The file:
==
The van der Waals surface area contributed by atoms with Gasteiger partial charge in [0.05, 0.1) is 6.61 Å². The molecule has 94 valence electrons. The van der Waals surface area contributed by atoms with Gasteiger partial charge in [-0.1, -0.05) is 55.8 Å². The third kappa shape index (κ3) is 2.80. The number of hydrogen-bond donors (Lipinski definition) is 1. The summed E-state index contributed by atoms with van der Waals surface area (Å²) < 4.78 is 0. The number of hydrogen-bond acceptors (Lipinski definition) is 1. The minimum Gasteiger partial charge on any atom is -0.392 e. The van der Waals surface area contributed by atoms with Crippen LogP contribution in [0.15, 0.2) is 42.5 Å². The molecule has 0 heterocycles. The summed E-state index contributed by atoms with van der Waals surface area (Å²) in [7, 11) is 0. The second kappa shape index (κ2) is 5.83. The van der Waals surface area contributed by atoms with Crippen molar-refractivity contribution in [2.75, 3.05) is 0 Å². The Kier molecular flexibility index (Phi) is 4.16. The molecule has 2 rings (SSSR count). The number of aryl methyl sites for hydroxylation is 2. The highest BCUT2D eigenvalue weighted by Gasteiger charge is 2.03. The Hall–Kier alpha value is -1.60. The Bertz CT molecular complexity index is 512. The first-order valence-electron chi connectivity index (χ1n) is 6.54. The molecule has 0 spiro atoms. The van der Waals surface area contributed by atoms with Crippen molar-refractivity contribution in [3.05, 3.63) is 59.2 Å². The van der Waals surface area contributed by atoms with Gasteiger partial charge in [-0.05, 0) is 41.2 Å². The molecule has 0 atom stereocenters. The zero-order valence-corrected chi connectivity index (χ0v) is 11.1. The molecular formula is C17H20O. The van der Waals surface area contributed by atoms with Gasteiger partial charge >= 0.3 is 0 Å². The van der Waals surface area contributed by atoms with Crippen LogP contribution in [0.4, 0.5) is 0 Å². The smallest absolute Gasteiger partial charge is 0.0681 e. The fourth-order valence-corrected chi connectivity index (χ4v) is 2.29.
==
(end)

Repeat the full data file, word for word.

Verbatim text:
The van der Waals surface area contributed by atoms with Gasteiger partial charge in [0.05, 0.1) is 6.61 Å². The molecule has 94 valence electrons. The van der Waals surface area contributed by atoms with Gasteiger partial charge in [-0.1, -0.05) is 55.8 Å². The third kappa shape index (κ3) is 2.80. The number of hydrogen-bond donors (Lipinski definition) is 1. The summed E-state index contributed by atoms with van der Waals surface area (Å²) < 4.78 is 0. The number of hydrogen-bond acceptors (Lipinski definition) is 1. The minimum Gasteiger partial charge on any atom is -0.392 e. The van der Waals surface area contributed by atoms with Crippen LogP contribution in [0.15, 0.2) is 42.5 Å². The molecule has 0 heterocycles. The summed E-state index contributed by atoms with van der Waals surface area (Å²) in [7, 11) is 0. The second kappa shape index (κ2) is 5.83. The van der Waals surface area contributed by atoms with Crippen molar-refractivity contribution in [2.75, 3.05) is 0 Å². The Kier molecular flexibility index (Phi) is 4.16. The molecule has 2 rings (SSSR count). The number of aryl methyl sites for hydroxylation is 2. The highest BCUT2D eigenvalue weighted by Gasteiger charge is 2.03. The Hall–Kier alpha value is -1.60. The Bertz CT molecular complexity index is 512. The first-order valence-electron chi connectivity index (χ1n) is 6.54. The molecule has 0 spiro atoms. The van der Waals surface area contributed by atoms with Crippen molar-refractivity contribution in [3.05, 3.63) is 59.2 Å². The van der Waals surface area contributed by atoms with Gasteiger partial charge in [-0.05, 0) is 41.2 Å². The molecule has 0 atom stereocenters. The zero-order valence-corrected chi connectivity index (χ0v) is 11.1. The molecular formula is C17H20O. The van der Waals surface area contributed by atoms with Gasteiger partial charge >= 0.3 is 0 Å². The van der Waals surface area contributed by atoms with Crippen LogP contribution in [0.4, 0.5) is 0 Å². The smallest absolute Gasteiger partial charge is 0.0681 e. The fourth-order valence-corrected chi connectivity index (χ4v) is 2.29.